"Batman: The Dark Knight" becomes first rental on the social site, revealing Hollywood's hopes of monetizing the digital space.
On-demand movies are coming to Facebook. Warner Bros. has started offering a 48-hour digital rental for its title, "Batman: The Dark Knight," for $3 on the social site.
David Raycroft is VP of product strategy for social commerce company milyoni, which is helping the movie company facilitate the Facebook rentals. He said Warner Bros. will release other films for Facebook rental but stopped short of naming titles.
"The plan is to expand the market," Raycroft said. "We are in discussions with other [movie marketers], as well as television and live-broadcasting events producers."
Consumers can rent "The Dark Knight" by charging $3 to either their cell phone account, credit card, or PayPal. Or, they can spend 30 Facebook Credits, a payment option that lets users buy virtual goods on the Palo Alto, CA-based website. The film became available at midnight EST.
If the viewer exits Facebook, he or she can return to return to the movie's Facebook page within the 48-hour purchase window to begin watching anew. Raycroft's company has made available a customer support phone number and e-mail address on the page for "The Dark Knight," which has 3.9 million "likes."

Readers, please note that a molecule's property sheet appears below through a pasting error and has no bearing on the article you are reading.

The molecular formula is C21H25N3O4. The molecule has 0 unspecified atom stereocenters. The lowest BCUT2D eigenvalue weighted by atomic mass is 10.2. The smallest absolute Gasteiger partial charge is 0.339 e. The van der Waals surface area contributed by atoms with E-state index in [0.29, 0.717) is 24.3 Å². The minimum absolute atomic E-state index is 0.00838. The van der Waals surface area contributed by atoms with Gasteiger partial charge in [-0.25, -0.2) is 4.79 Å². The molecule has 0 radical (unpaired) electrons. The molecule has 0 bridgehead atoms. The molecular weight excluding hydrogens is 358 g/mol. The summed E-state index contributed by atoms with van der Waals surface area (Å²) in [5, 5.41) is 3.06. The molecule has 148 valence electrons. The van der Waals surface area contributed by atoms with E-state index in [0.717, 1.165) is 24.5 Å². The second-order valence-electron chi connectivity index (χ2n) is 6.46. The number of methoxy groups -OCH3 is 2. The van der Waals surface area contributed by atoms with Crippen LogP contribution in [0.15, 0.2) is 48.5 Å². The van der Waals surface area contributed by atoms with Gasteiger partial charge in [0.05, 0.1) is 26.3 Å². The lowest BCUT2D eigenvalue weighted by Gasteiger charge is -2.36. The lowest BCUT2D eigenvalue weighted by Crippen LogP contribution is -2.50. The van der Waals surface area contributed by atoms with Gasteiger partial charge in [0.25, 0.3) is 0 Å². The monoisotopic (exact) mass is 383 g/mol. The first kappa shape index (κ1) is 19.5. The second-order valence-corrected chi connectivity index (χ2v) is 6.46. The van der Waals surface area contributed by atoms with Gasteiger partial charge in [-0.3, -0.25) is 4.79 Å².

While Warner Bros. describes the first-of-its-kind offering as a test, the development represents the designs Hollywood has on monetizing the digital space as DVD sales continue to fall. Thomas Gewecke, president of digital distribution at Warner Bros., told Mashable, "Making our films available through Facebook is a natural extension of our digital distribution efforts. It gives consumers a simple, convenient way to access and enjoy our films through the world’s largest social network."
Warner Bros. also recently debuted applications for "The Dark Knight" and "Inception" that let users view the movies on an iPhone or iPad without downloading them from iTunes.
Lastly, because Facebook has 600 million users, it looms as a potential competitor to digital distribution brands like Hulu and Netflix.
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Christopher Heine was a senior writer for ClickZ through June 2012. He covered social media, sports/entertainment marketing, retail, and more. Heine's work has also appeared via Mashable, Brandweek, DM News, MarketingSherpa, and other tech- and ad-centric publications. USA Today, Bloomberg Radio, and The Los Angeles Times have cited him as an expert journalist.
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